How to save a life, my experiences of stem cell donation

Since the age of 18 I have carried an organ donor card. About three years ago, I came across information about stem cell donation and I knew straight away that I wanted to sign up for the chance also to be a living donor. I completed the online registration procedure and sent in a follow-up mouth swab to the Swiss blood stem cell registry. And then I carried the dormant knowledge that I was a potential donor around with me, half forgotten, just like the organ donor card in my wallet.

Not more than six months after having registered as a stem cell donor, I received a phone call from the regional blood donation centre in Lucerne informing me that I had been identified as a possible match for a stem cell donation and asking me if I would be prepared to come in for further testing. The procedure, at every step of the way, allows the potential donor time to assess if they feel willing and able to make the donation, but in reality I had already made that commitment the minute I had sent in the mouth swab to complete my registration. A couple of weeks later, after having undergone some simple blood tests at the regional office where I was also briefed in detail about what the procedure (donation via apheresis) involved, the news came through that of the 4-5 potential donors who had been tested, I was the Chosen One.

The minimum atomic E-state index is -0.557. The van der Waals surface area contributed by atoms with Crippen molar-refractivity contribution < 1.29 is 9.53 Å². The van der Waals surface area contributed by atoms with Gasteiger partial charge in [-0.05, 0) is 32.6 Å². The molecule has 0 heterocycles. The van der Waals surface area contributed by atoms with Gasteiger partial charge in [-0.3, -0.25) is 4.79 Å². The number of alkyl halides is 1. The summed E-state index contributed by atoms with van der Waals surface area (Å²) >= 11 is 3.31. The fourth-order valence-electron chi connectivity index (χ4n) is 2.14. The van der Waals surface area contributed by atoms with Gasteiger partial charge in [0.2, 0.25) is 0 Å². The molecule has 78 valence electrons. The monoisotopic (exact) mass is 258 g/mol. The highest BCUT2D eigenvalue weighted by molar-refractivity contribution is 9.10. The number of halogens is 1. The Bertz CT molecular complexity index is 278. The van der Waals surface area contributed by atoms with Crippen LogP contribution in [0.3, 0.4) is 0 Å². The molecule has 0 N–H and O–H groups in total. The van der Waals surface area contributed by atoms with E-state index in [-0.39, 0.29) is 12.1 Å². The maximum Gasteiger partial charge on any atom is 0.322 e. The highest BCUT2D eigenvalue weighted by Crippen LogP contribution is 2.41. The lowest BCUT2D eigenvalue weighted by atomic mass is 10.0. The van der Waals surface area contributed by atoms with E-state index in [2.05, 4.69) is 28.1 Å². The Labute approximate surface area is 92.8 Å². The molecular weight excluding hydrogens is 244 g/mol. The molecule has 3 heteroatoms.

As soon as I heard that I was the best match for the donation, my biggest concern was having an accident or falling ill with some sickness that would prevent me from being able to make the donation. It was similar to being pregnant again – I was, with just my own body, responsible for another person’s life, and I needed to consider the effects of my actions on that life as well as my own. Meanwhile, the procedure had been administratively passed on to the national stem cell donation centre at Unispital in Zürich, where I underwent a morning of extensive testing in order to ensure firstly that my own health would not be put at risk by the donation, and secondly that I was not carrying any hidden diseases or infections that I could pass on to the recipient. A comprehensive medical test when you are healthy can be quite fun – but being in hospital for half a morning made me acutely aware that there were many other people who were undergoing similar testing for much less pleasant reasons.